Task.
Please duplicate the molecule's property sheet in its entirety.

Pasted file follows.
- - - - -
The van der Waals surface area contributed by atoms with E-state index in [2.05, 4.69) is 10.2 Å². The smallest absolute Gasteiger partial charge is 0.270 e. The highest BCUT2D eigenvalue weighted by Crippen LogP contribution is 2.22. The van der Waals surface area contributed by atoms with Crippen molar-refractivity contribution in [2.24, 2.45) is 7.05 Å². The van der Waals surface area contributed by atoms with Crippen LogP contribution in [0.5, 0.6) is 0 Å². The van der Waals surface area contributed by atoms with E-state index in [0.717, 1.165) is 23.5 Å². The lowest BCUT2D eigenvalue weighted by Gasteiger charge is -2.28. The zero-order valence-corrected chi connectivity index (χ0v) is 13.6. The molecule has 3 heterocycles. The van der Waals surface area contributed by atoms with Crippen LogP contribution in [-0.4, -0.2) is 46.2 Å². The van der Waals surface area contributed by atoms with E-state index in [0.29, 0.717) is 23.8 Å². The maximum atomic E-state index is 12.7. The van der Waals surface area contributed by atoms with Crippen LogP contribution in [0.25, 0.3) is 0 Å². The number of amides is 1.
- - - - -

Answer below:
The van der Waals surface area contributed by atoms with E-state index in [2.05, 4.69) is 10.2 Å². The smallest absolute Gasteiger partial charge is 0.270 e. The highest BCUT2D eigenvalue weighted by Crippen LogP contribution is 2.22. The van der Waals surface area contributed by atoms with Crippen molar-refractivity contribution in [2.24, 2.45) is 7.05 Å². The van der Waals surface area contributed by atoms with Crippen LogP contribution in [0.5, 0.6) is 0 Å². The van der Waals surface area contributed by atoms with E-state index in [0.717, 1.165) is 23.5 Å². The lowest BCUT2D eigenvalue weighted by Gasteiger charge is -2.28. The zero-order valence-corrected chi connectivity index (χ0v) is 13.6. The molecule has 3 heterocycles. The van der Waals surface area contributed by atoms with Crippen LogP contribution in [-0.4, -0.2) is 46.2 Å². The van der Waals surface area contributed by atoms with E-state index in [0.29, 0.717) is 23.8 Å². The maximum atomic E-state index is 12.7. The van der Waals surface area contributed by atoms with Crippen LogP contribution in [0.25, 0.3) is 0 Å². The number of amides is 1.